So much for that Connecticut "assault weapon" ban

So much for that Connecticut "assault weapon" ban
AP Photo/Mariam Zuhaib

Sen. Chris Murphy of Connecticut is a big fan of assault weapon bans. He’s touted them at pretty much every opportunity over the last decade or so at least. He’s argued we need a federal one despite his home state already has such a law on the books.

But, then again, it sure seems like Connecticut’s ban isn’t doing all that much.

A South Windsor man was charged after he brought an AK-47 and a ghost gun to work with him following a reported assault over the weekend, according to the Hartford Police Department.

Record show Mike Ortiz-Morales, 34, was issued a misdemeanor summons for second-degree breach of peace early Saturday morning after the South Windsor Police Department said he slapped a female victim in the face during a domestic incident in South Windsor.

During the investigation, Hartford police said they found that Ortiz-Morales was in possession of an AK-47 and a pistol without a serial number on it, or a ghost gun. He also had three loaded pistol magazines and two high-capacity assault rifle magazines, according to Hartford police.

Ortiz-Morales was charged with the illegal sale or purchase of a high-capacity magazine, illegal possession of an assault weapon, and failure to obtain a serial number.

Now, someone like Murphy might contend that Ortiz-Morales was able to obtain his AK via a state that doesn’t have an assault weapon ban–which he’d use to content we need a federal one, it should be noted–but that doesn’t tell the whole story.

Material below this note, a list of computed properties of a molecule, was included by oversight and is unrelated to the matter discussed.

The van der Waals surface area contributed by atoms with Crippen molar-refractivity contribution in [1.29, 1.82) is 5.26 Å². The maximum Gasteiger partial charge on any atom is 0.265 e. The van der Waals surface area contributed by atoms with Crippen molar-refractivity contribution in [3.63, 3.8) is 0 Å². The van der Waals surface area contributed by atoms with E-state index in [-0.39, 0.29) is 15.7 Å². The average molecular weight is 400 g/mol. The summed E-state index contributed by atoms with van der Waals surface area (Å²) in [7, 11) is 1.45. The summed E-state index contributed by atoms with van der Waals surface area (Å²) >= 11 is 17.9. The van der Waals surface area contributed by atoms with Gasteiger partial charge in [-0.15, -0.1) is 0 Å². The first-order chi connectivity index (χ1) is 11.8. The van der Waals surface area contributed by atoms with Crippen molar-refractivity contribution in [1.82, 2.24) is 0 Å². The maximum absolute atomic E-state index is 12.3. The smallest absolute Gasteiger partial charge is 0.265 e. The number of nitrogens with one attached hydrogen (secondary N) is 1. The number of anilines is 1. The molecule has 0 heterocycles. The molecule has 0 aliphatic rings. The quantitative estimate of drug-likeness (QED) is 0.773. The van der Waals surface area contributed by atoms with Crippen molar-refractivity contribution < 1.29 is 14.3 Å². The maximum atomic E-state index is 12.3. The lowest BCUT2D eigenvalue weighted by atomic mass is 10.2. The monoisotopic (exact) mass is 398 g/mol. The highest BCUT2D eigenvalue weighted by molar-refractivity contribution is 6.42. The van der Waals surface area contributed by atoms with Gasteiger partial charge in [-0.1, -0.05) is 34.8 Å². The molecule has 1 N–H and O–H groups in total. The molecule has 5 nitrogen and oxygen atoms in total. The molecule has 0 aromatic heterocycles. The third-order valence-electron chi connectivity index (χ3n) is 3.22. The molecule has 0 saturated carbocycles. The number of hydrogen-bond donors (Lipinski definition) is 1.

You see, you can buy a gun outside of your home state. However, sellers then have to adhere to the laws in the buyer’s home state. In other words, no one can sell you a gun that’s legal there but illegal where you live.

So no, Ortiz-Morales wasn’t able to get his AK through a loophole or anything like that.

And let’s also remember that so-called “ghost guns” are illegal there, yet he had no trouble getting his grubby little paws on one of those, either.

You see, all those laws in Connecticut, the same ones people like Murphy want to slam down our throats, don’t actually stop those determined to break the law. At most, it mildly inconveniences them. The people it really impacts are the law-abiding folks.

Those would be the same law-abiding folks who you could trust with a rocket launcher and they wouldn’t harm a soul.

Connecticut thought it could stop people from getting such guns. Sure, the law may have been a desperation move following Sandy Hook, but they still thought it.

Yet we see that it doesn’t work that way. The best intentions and all that jazz do nothing with a determined bad actor decides the law shouldn’t apply to him. Once they decide that, it’s only a matter of time before they have the weapon they want.

Laws don’t stop the law-breaking.

For some, that’s not an argument against the laws themselves. I get that. The fact that people kill isn’t evidence we shouldn’t have laws against murder.

But the problem is that murder is always wrong.

Gun control laws like those in Connecticut, however, equate gun ownership with criminal actions. They disarm the law-abiding, making it harder for them to oppose the criminals, while actually doing nothing to the bad guys.

Therein lies the issue.

And Connecticut’s law is just one of a plethora of examples that show just how little such bans actually accomplish.

Sen. Chris Murphy can tout assault weapon bans until the cows come home, but such a ban doesn’t stop criminals in his neck of the woods any more than it’ll stop them literally anywhere else in the nation.